Saturday, June 19, 2010

Rocky Mountain National Park

If you live on the Front Range, or read about bouldering on the Internet, you are probably aware that the Park is in full swing. I have been up there this week and have been enjoying the experience a great deal so far. My relationship with RMNP bouldering has been uneven to say the least, primarily for two reasons. First is the time it takes to get there and back, which is about two hours from my house to Lower Chaos canyon. However I am getting the hike more and more in hand, making the approach faster and easier. Second is the climbing style. Other climbers have commented on how since the typical problem involves crimping, I should be all set. I have found that true textbook crimps, such as say, the credit card hold on Nuthin' But Sunshine, are actually very rare. What is more common is a slippery, slightly sloping edge, often a sidepull, requiring a complex and powerful combination of heelhooks, toehooks and body tension to stay on. For some reason I find the texture of the rock in the Park off-putting; like Rifle limestone, it feels polished and smooth, lacking much in the way of bite or friction.

I am serving my RMNP apprenticeship by mastering (some day) the unfortunately named Gang Bang Arete, a "V8" which forces every style of climbing I am weakest at, slopers, toehooking, heelhooking, and long dynos. This problem has taken something like at least 4 days of visits to the Park and while I think it will go next trip, I cannot be sure. The holds are totally slippery, the line is unimpressive  (and I am pretty sure that someone at some point used pof on the start) but nevertheless, I feel that this problem needs to go down first. It is a matter of getting strong and paying dues. I also feel that the V12 just around the corner, Secret Splendor, may, in the end, take just about as much effort in terms of time.The moves on Secret Splendor are definitely coming together.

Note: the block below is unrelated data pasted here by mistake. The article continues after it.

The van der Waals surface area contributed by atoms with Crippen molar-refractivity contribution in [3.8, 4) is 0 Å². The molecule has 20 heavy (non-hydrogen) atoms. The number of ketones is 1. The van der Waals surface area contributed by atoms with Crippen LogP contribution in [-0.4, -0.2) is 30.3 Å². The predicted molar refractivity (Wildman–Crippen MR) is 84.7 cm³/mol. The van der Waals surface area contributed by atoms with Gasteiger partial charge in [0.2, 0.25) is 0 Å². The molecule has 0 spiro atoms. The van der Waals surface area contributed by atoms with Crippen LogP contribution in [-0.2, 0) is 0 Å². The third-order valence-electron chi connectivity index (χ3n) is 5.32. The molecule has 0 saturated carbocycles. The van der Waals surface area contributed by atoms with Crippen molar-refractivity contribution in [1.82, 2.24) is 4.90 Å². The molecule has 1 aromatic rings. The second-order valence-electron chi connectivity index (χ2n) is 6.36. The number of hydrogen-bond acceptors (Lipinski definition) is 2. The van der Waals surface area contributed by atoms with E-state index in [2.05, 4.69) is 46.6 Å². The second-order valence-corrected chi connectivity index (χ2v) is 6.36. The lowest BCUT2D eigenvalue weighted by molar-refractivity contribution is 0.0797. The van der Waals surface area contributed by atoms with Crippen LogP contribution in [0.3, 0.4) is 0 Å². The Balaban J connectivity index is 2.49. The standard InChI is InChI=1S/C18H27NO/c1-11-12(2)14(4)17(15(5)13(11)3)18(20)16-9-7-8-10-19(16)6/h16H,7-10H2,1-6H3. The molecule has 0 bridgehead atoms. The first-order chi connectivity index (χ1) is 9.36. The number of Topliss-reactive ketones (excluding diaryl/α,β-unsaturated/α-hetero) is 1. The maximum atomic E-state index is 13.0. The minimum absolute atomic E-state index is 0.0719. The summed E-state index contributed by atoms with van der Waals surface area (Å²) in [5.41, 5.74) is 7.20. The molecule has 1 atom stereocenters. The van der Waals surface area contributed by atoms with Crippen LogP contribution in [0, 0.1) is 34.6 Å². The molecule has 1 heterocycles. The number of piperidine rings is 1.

Anyway it has been a beautiful couple of sessions up there so far. The trail is almost snow-free at this point. In Lower Chaos, there is a lot of snow still among the boulders. European Human Being and Bush Pilot are buried as are the Warm-Up and Potato Chip Boulders. The formations up a bit higher are mostly dug/melted out. Most of the action is in Upper Chaos these days as the boulders are less snowed in and the approach made reasonable by the extensive snowfield over the talus. I hope to get up there as well soon.

No comments: